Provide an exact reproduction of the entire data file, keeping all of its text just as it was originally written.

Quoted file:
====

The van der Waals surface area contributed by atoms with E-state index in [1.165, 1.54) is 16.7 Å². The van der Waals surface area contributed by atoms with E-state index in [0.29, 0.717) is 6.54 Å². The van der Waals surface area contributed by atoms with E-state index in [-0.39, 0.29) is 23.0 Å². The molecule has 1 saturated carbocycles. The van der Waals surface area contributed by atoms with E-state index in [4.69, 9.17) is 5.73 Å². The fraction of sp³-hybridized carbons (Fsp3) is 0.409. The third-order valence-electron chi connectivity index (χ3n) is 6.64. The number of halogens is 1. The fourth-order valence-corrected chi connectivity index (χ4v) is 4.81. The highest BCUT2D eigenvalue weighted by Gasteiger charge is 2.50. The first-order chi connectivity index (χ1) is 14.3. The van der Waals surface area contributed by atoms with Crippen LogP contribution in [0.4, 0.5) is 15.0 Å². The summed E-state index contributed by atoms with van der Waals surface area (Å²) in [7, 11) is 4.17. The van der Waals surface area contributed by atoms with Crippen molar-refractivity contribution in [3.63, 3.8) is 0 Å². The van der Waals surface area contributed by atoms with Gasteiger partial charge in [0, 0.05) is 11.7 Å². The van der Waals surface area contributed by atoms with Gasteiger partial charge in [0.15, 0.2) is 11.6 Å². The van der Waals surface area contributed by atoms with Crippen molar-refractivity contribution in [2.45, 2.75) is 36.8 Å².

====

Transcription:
The van der Waals surface area contributed by atoms with E-state index in [1.165, 1.54) is 16.7 Å². The van der Waals surface area contributed by atoms with E-state index in [0.29, 0.717) is 6.54 Å². The van der Waals surface area contributed by atoms with E-state index in [-0.39, 0.29) is 23.0 Å². The molecule has 1 saturated carbocycles. The van der Waals surface area contributed by atoms with E-state index in [4.69, 9.17) is 5.73 Å². The fraction of sp³-hybridized carbons (Fsp3) is 0.409. The third-order valence-electron chi connectivity index (χ3n) is 6.64. The number of halogens is 1. The fourth-order valence-corrected chi connectivity index (χ4v) is 4.81. The highest BCUT2D eigenvalue weighted by Gasteiger charge is 2.50. The first-order chi connectivity index (χ1) is 14.3. The van der Waals surface area contributed by atoms with Crippen LogP contribution in [0.4, 0.5) is 15.0 Å². The summed E-state index contributed by atoms with van der Waals surface area (Å²) in [7, 11) is 4.17. The van der Waals surface area contributed by atoms with Crippen molar-refractivity contribution in [3.63, 3.8) is 0 Å². The van der Waals surface area contributed by atoms with Gasteiger partial charge in [0, 0.05) is 11.7 Å². The van der Waals surface area contributed by atoms with Gasteiger partial charge in [0.15, 0.2) is 11.6 Å². The van der Waals surface area contributed by atoms with Crippen molar-refractivity contribution in [2.45, 2.75) is 36.8 Å².